In the essay, “Eavesdropping for the class struggle: Postal control of the Stasi,” from the book, “Secret readers in the GDR: Control and distribution of illicit literature” (ed. Siegfried Lokatis), Gerd Reinicke describes his work in the “evaluation and information” section of the Stasi’s Department M. He explains his job was to assess and classify the contents of mailings, personal letters and printed materials, and in extreme cases, make decisions about confiscation.
This work was not easy. The stream of mail was constant and so he had a limited time frame for his work. He operated in secret, but also had to consider the public perception of his decisions. While technically illegal, the government watched all mail moving within the country, as well as that leaving or arriving in the GDR. As far as the population was concerned it was an “open secret,” because they observed the effect of the government’s policy of opening mail to remove valuable items, as well any writing or media considered to be “Politisch-ideologische Diversion (PiD)” (English: “Political-ideological Diversion”)—a task which was not as clear as it might seem.
Upon his hire was told to collect information on people and facts that might be “operatively interesting” to intelligence services. But he also received instructions to remove “anything unnecessary.” This work reflects the dual role that Department M played for the SED as a surveillance and control mechanism. On one hand, they watched for communications between spies or dissidents, but they were often a censorship apparatus.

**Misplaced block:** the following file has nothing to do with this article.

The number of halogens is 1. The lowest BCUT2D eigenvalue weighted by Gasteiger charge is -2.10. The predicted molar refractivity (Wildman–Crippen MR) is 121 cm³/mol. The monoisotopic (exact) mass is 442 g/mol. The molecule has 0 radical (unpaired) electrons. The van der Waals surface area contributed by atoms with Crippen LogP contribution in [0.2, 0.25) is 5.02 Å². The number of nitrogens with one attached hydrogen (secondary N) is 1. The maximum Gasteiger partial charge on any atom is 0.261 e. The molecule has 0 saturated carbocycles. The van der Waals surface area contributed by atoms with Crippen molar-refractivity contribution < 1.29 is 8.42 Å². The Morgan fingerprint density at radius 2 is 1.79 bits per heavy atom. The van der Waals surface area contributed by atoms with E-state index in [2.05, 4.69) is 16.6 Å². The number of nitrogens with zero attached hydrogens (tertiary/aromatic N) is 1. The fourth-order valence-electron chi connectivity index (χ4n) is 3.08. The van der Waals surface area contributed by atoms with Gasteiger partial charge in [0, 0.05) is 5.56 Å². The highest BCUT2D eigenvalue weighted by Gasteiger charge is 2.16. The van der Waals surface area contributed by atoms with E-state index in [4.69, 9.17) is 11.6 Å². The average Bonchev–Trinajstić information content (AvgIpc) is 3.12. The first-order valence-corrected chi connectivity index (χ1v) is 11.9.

This flowchart shows the three basic categories by which mail was classified, and subclassified, specifically, as “messages suspicious of being intelligence communications,” “messages suspicious of being PiD,” and “messages determined to be ‘interesting content’.” The assignment into of any of these categories determined further routing into the Department M machinery.
These broad definitions also underline the ambiguity in how their surveillance and censorship was officially applied. For example, in dealing with Western and dissident literature, these instructions were followed in different ways. Sometimes operators were generous in their interpretation of “class struggle appropriate” materials, while other times he characterizes their subjective interpretation as “petty.”